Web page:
An interview with a young recovering alcoholic and an account of James’s own struggle with suicidal depression make this film an emotionally moving experience as well as an instructional one for students. Davidson Films

Thursday, January 20, 2011

passion for wisdom

Introducing the late Robert Solomon and his passion. He knew, as did Thoreau, that to be awake is to be alive. He was a skeptic who knew the value of gratitude. He can teach us something.

passion for wisdom

1. What does "zeitgeist" mean? 

2. Philosophical ideas about nature, souls,and death can be traced how far back?

3. The oldest recorded philosophy, called the _____, comes from ______.

4. The Persian prophet Zoroaster, also known as __________, was possibly the first thinker to wrestle with what problem?

5. What two religions are now espoused by a third of the world?

6. On what main points do Confucians and Taoists agree and disagree?

7. What did the Greeks "borrow" from Egypt and Iraq (Babylon)?

8. "Better never to have been born," said ______, "and next ____..." Do you agree? 

9. Philosophy first began to distinguish itself from religion by searching for _______.

10. What is the etymology of "philosophy"?

Wednesday, January 19, 2011

Bart Ehrman

The Middle Tennessee State University Department of Philosophy 
is happy to announce a lecture by

Professor Bart D. Ehrman
“Misquoting Jesus: Scribes Who Changed the Bible and Readers Who May Never Know”

Friday, February 18 at 3:30
State Farm Room of the Business and Aerospace Building

The lecture is free and open to the public. Professor Ehrman will be signing copies of his books immediately following his lecture.
Bart Ehrman is the James A. Gray Professor with the Department of Religious Studies at the University of North Carolina at Chapel Hill.  Among Professor Ehrman’s fields of scholarly expertise are the historical Jesus, the early Christian apocrypha, the apostolic fathers, and the manuscript tradition of the New Testament.
He is the author of over twenty books.  Among his most recent are a Greek-English edition of the Apostolic Fathers for the Loeb Classical Library (Harvard University Press), an assessment of the newly discovered Gospel of Judas (Oxford University Press), and three New York Times Bestsellers: Jesus Interrupted ( an account of scholarly views of the New Testament), God’s Problem (an assessment of the biblical views of suffering), and Misquoting Jesus (an overview of the changes found in the surviving copies of the New Testament and of the scribes who produced them). His books have been translated into twenty-seven languages.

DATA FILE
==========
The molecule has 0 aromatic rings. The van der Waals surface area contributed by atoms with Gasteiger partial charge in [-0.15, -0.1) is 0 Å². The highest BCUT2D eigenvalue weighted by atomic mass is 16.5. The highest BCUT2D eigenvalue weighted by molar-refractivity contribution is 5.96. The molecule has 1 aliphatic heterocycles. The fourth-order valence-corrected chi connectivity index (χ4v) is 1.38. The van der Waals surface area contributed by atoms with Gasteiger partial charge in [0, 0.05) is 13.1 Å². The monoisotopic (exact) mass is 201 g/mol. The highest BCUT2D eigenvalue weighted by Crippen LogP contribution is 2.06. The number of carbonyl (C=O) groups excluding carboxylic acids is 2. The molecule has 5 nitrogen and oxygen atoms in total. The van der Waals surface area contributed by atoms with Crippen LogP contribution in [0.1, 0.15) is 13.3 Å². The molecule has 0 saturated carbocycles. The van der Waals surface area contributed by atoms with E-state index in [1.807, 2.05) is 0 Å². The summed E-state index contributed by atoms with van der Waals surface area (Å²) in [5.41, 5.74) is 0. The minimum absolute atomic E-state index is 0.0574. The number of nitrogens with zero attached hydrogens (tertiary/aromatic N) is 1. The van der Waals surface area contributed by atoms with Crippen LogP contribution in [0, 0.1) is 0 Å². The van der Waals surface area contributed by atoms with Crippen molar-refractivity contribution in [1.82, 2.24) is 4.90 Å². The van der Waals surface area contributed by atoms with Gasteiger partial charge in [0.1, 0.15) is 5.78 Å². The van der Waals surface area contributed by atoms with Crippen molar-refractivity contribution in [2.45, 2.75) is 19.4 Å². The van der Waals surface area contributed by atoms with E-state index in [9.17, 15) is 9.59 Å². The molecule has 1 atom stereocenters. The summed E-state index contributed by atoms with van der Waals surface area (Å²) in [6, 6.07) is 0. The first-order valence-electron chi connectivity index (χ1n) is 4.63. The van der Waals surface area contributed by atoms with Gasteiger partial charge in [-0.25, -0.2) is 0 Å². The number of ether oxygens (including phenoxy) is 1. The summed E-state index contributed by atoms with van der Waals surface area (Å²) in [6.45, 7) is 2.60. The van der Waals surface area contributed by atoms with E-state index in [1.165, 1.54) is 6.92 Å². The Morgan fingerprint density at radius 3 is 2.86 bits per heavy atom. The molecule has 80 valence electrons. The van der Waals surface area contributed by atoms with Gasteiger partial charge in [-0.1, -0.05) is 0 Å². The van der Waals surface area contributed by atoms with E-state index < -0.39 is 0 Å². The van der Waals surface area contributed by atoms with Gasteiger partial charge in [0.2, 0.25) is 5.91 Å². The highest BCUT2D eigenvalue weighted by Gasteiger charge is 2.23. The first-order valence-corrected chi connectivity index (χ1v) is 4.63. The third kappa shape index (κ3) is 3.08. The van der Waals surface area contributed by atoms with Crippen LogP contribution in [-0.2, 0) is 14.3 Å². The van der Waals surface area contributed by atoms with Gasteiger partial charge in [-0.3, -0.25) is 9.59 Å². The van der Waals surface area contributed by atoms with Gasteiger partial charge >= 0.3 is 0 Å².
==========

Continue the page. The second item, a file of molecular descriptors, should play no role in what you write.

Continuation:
The lecture is part of the annual Applied Philosophy Lyceum sponsored by the Department of Philosophy with appreciation to the Distinguished Lecture Committee.

native wisdom

1. How do you define "environment," "ecology," "progress," "nature," and "culture"? 

2. Has the total human impact on the natural world in the last century been positive or negative? 

3. Do you think our present forms and levels of industrial agriculture, food distribution, fossil fuel consumption, carbon emissions, and the whole economic growth paradigm in general are sustainable? 

4. What is a "holistic" attitude towards & relationship with the environment? Is it something that can  be achieved by individuals acting independently? Is the concept of "Mother Earth" or "Gaia" helpful in defining this attitude & relationship, and in guiding ethical choices? 

5. Do you think we can learn anything important from native and indigenous peoples about how to live? Can we reconcile those lessons with a continued interest in  expanding technology, exploration, and increased scientific understanding of ourselves and the world? Is "native science" an oxymoron?

6. Do you have a favorite example of native/indigenous wisdom (from Chief Seattle or Joseph of the Nez Perce or some other popular native sage)? 

7. What written or filmed discussions/depictions of native wisdom do you recommend? 

8. What else would you like to share, about yourself or your initial thoughts on the subject of our course?
STUDENTS: We'll do these daily quizzes every class day. I encourage you to post your thoughts and questions in the "comments" space.

Tuesday, January 18, 2011

What is philosophy?

O 1-4 quiz-
1. Do you consider philosophy subversive and dangerous? Is it "relevant"?

2. Can you name any dead philosophers? Do you know any living ones? What's distinctive about them?

3. Is it "better to do evil than to do nothing"?

4. Why does beer taste better after a hard day's work? Or does it?

5. What's the Greek etymology of the word philosophy? How do you define "wisdom"? Do you agree with Plato about who should rule? What was Russell's definition?

6. How does "thinking about thinking" feel to you? Does it help you decide what to do?

7. What was the axial age? What philosophers are most associated with it? Why was Greece central to it?

Note to STUDENTS: we'll discuss these daily quizzes in class. All questions for our three exams during the semester will be drawn from them.